Poisoned US Soldiers, Secretary of the Army and KBR
In November, 2012, an Oregon jury found Kellogg, Brown and Root (KBR), the military’s largest contractor, guilty of poisoning a dozen of US soldiers who were stationed at the Qarmat Ali water treatment center in Iraq, after the 2003 invasion.
The court ordered the company to pay $85 million in damages. Jurors found KBR knew the presence and the toxicity of the chemical that poisoned the soldiers.
According to a new report in Huffington Post, KBR has requested US Army to sign an indemnity agreement, protecting KBR from any potential legal liability, as part of its contract to rebuild Iraq oilfields destroyed in the U.S. invasion.
Then Secretary of Army, Thomas E. White, a former Enron senior executive, signed the agreement without any hesitation or changes on March 19, 2003. White resigned a month later, on April 23, after disagreements over former Defense Secretary Donald Rumsfeld’s advocacy for a multi-billion dollar artillery system.
KBR now says taxpayers should pay the $85 million in damages and more than $15 million the company has spent in its failed legal defense, basing their rights on the indemnity agreement that was signed between the company and the US Army.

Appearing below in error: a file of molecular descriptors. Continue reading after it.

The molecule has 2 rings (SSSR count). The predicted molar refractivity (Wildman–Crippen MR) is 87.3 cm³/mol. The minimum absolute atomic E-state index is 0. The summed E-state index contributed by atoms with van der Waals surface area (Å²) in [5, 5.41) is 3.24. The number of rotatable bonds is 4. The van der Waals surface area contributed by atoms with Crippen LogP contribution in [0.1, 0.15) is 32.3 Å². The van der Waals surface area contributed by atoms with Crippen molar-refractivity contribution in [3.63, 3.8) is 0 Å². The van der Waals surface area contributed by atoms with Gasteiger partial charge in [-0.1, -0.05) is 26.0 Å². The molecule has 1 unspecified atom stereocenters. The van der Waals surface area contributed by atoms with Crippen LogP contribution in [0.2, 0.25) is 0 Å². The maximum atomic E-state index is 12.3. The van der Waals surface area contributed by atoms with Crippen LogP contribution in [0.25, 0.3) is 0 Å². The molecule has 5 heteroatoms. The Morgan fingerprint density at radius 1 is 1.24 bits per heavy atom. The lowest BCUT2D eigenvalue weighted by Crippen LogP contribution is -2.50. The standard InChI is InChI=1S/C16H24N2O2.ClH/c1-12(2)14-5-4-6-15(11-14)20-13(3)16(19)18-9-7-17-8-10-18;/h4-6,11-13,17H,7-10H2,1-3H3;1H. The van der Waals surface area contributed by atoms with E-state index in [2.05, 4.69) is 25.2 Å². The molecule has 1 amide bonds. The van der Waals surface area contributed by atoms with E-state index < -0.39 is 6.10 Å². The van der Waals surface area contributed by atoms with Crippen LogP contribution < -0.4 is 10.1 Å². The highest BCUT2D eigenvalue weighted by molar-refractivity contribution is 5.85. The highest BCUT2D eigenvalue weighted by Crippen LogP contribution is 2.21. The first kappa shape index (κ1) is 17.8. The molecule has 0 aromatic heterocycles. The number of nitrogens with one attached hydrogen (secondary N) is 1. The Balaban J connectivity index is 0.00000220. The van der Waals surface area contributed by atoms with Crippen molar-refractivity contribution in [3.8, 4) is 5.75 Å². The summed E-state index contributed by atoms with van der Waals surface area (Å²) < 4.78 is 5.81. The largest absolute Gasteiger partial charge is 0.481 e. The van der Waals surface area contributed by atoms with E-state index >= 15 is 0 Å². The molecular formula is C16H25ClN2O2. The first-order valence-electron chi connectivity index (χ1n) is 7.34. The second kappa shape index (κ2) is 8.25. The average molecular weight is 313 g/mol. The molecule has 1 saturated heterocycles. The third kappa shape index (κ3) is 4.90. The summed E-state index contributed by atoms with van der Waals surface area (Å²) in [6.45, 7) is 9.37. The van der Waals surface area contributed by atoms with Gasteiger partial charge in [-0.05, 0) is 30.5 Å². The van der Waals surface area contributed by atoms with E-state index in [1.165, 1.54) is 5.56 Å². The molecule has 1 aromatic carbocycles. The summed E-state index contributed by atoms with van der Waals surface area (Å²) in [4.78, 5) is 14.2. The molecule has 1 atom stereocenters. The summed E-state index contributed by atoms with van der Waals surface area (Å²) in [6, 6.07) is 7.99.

Huffington Post obtained the court documents and the indemnity agreement that were classified as secret until December, 2012, through a Freedom of Information Act request. The report says how many other defense contractors have secret indemnification agreements with the government is not known.
White wrote in his 2003 memo granting KBR the indemnity that he did not have any idea how much the indemnity agreement could cost taxpayers. He did not respond to HuffPost’s request for comment.
White was also investigated in 2002, for personal use of military aircraft, charged with improper communications with Enron executives regarding personal stock trades and was called to testify before the Senate on his involvement in the Enron’s manipulation of California energy prices. He was the head of Enron division believed to have rigged California’s energy supply to inflate profits and cheat investors.
White is currently a managing partner at DKRW Energy, another energy company –not affiliated with Enron- claiming to be committed to exploring new sources of clean and commercially viable energy.
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